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Sunday, September 19, 2010

CANADA

Prior to World War II, Canada’s embryonic security and intelligence apparatus was limited to operations  undertaken by the Royal Canadian Mounted Police (RCMP) to monitor the activities of potential subversives and to infiltrate the Canadian Communist party.
Experience acquired from the covert surveillance conducted against radicals, usually émigrés, proved helpful when, during the war, the RCMP was called upon to engage in counterespionage against Nazi spies landed by U-boat. Two good double agent cases were run with guidance from MI5, and in 1946, as the RCMP  investigated leads originating from the  Soviet defector Igor Gouzenko, a  Special Branch was established.
The RCMP Special Branch was renamed the Directorate of Security and Intelligence in 1956, but in 1970, following the Mackenzie Commission Report, was reestablished as the RCMP Security Service. In 1984, following a royal commission conducted three years earlier by Justice David McDonald into allegations of  misconduct during the Quebec crisis in 1972, the Security Service was separated from the RCMP and absorbed into a new civilian organization, the Canadian Security Intelligence Service. During the McDonald Commission hearings, it had been alleged that during the  terrorist campaign conducted by the Front de  Libération du Quebec (FLQ) in 1970, the RCMP had intercepted mail without warrant, burned down a barn near Montreal suspected of having been an FLQ meeting place, and burgled offices to trace the FLQ’s  membership.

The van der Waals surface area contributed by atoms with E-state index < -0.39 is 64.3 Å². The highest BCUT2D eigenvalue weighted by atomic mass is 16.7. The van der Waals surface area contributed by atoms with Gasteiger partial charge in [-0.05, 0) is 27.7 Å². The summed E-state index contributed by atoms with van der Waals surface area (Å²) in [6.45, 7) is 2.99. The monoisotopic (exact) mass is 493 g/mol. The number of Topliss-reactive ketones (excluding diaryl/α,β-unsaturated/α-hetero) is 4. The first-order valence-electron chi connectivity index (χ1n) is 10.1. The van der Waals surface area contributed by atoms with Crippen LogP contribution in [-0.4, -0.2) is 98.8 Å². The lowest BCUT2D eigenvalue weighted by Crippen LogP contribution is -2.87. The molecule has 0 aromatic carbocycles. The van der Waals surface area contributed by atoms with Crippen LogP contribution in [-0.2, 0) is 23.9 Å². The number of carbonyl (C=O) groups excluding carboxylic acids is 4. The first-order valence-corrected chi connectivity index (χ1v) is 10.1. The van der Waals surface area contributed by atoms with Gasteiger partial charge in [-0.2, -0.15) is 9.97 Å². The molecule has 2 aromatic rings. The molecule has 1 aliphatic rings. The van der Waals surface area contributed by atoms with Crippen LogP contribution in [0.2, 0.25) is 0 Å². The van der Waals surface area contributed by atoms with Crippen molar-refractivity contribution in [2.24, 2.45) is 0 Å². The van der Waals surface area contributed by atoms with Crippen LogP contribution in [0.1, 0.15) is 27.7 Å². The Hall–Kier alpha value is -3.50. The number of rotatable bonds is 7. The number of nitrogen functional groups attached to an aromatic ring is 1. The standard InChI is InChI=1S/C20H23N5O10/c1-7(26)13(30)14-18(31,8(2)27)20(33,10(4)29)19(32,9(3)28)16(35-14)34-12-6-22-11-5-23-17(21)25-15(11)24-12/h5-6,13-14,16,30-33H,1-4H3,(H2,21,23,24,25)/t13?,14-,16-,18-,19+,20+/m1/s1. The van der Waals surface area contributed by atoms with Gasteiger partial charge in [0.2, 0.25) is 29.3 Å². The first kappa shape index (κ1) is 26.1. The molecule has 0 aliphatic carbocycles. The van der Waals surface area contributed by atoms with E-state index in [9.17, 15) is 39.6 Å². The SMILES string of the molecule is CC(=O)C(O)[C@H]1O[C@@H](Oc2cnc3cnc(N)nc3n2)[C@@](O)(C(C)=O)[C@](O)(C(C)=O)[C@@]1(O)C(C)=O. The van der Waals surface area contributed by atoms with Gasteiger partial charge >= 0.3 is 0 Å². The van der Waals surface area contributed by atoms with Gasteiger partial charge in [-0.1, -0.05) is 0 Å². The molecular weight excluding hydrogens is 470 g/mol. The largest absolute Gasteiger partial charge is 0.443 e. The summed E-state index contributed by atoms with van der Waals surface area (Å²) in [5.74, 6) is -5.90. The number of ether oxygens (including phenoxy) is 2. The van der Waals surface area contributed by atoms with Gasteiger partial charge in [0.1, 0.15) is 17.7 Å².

During World War II, Canada made a significant contribution to the Allied interception and decryption of Axis signals, and in June 1941 the Examination Unit of the National Research Council (NRC) employed the controversial American cryptographer Herbert O. Yardley to exploit enemy broadcasts that had been monitored by the Royal Canadian Signals Corps at Rockcliffe Barracks in Ottawa. Under Yardley’s supervision, the Examination Unit concentrated on Japanese broadcasts. In January 1941 he was replaced by Oliver Strachey, who had broken the Abwehr’s hand ciphers at Bletchley Park.
After the war the Examination Unit continued in its covert role as a cryptographic organization under the guise of the NRC’s Communications Branch. In 1975 it was moved to the Department of National Defence and became the Communications Security Establishment.
As a member of NATO and a party to bilateral agreements with the United States and Great Britain, Canada has played an active but not entirely reliable role in the West’s signals intelligence architecture. Prime Minister Lester Pearson’s refusal in October 1962 to allow Canadian personnel to assist the American enforcement of
the quarantine imposed on Cuba almost led to the loss of a crucial direction-finding contribution from Daniel’s Head, the Canadian wireless base in Bermuda, thereby undermining confidence in the Canadian commitment to the UKUSA partnership, which was enhanced by a separate CANUS agreement in September 1950.
During the Cold War, Canada’s other significant contribution to the intelligence community was to host two  SOSUS terminals, at Massett on Queen Charlotte Island and at Shelburne, Nova Scotia.